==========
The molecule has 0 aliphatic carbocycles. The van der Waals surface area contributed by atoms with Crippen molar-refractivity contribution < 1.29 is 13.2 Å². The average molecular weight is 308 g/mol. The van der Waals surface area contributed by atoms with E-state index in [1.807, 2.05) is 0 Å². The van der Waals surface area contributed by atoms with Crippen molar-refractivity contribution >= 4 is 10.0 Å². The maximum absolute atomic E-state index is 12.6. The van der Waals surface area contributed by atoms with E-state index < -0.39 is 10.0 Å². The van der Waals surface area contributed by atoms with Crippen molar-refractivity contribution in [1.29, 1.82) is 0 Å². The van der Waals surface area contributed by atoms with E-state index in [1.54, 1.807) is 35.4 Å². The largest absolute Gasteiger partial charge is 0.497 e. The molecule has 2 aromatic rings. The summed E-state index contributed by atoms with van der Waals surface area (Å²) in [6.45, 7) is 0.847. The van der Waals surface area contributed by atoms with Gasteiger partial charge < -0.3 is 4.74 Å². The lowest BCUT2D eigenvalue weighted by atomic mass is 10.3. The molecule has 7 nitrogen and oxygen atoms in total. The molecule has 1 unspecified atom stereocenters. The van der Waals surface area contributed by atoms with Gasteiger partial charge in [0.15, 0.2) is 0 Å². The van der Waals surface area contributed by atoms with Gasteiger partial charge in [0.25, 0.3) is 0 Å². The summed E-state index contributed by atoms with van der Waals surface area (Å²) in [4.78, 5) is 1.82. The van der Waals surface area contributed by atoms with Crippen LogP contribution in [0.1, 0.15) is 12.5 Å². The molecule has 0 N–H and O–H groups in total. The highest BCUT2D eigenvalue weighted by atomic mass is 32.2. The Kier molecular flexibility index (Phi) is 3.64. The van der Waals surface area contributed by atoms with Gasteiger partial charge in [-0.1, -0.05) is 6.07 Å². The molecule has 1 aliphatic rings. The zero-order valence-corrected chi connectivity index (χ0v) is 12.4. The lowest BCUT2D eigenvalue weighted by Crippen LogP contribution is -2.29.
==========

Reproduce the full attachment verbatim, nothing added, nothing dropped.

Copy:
The molecule has 0 aliphatic carbocycles. The van der Waals surface area contributed by atoms with Crippen molar-refractivity contribution < 1.29 is 13.2 Å². The average molecular weight is 308 g/mol. The van der Waals surface area contributed by atoms with E-state index in [1.807, 2.05) is 0 Å². The van der Waals surface area contributed by atoms with Crippen molar-refractivity contribution >= 4 is 10.0 Å². The maximum absolute atomic E-state index is 12.6. The van der Waals surface area contributed by atoms with E-state index < -0.39 is 10.0 Å². The van der Waals surface area contributed by atoms with Crippen molar-refractivity contribution in [1.29, 1.82) is 0 Å². The van der Waals surface area contributed by atoms with E-state index in [1.54, 1.807) is 35.4 Å². The largest absolute Gasteiger partial charge is 0.497 e. The molecule has 2 aromatic rings. The summed E-state index contributed by atoms with van der Waals surface area (Å²) in [6.45, 7) is 0.847. The van der Waals surface area contributed by atoms with Gasteiger partial charge < -0.3 is 4.74 Å². The lowest BCUT2D eigenvalue weighted by atomic mass is 10.3. The molecule has 7 nitrogen and oxygen atoms in total. The molecule has 1 unspecified atom stereocenters. The van der Waals surface area contributed by atoms with Gasteiger partial charge in [0.15, 0.2) is 0 Å². The van der Waals surface area contributed by atoms with Gasteiger partial charge in [0.25, 0.3) is 0 Å². The summed E-state index contributed by atoms with van der Waals surface area (Å²) in [4.78, 5) is 1.82. The van der Waals surface area contributed by atoms with Crippen LogP contribution in [0.1, 0.15) is 12.5 Å². The molecule has 0 N–H and O–H groups in total. The highest BCUT2D eigenvalue weighted by atomic mass is 32.2. The Kier molecular flexibility index (Phi) is 3.64. The van der Waals surface area contributed by atoms with Gasteiger partial charge in [-0.1, -0.05) is 6.07 Å². The molecule has 1 aliphatic rings. The zero-order valence-corrected chi connectivity index (χ0v) is 12.4. The lowest BCUT2D eigenvalue weighted by Crippen LogP contribution is -2.29.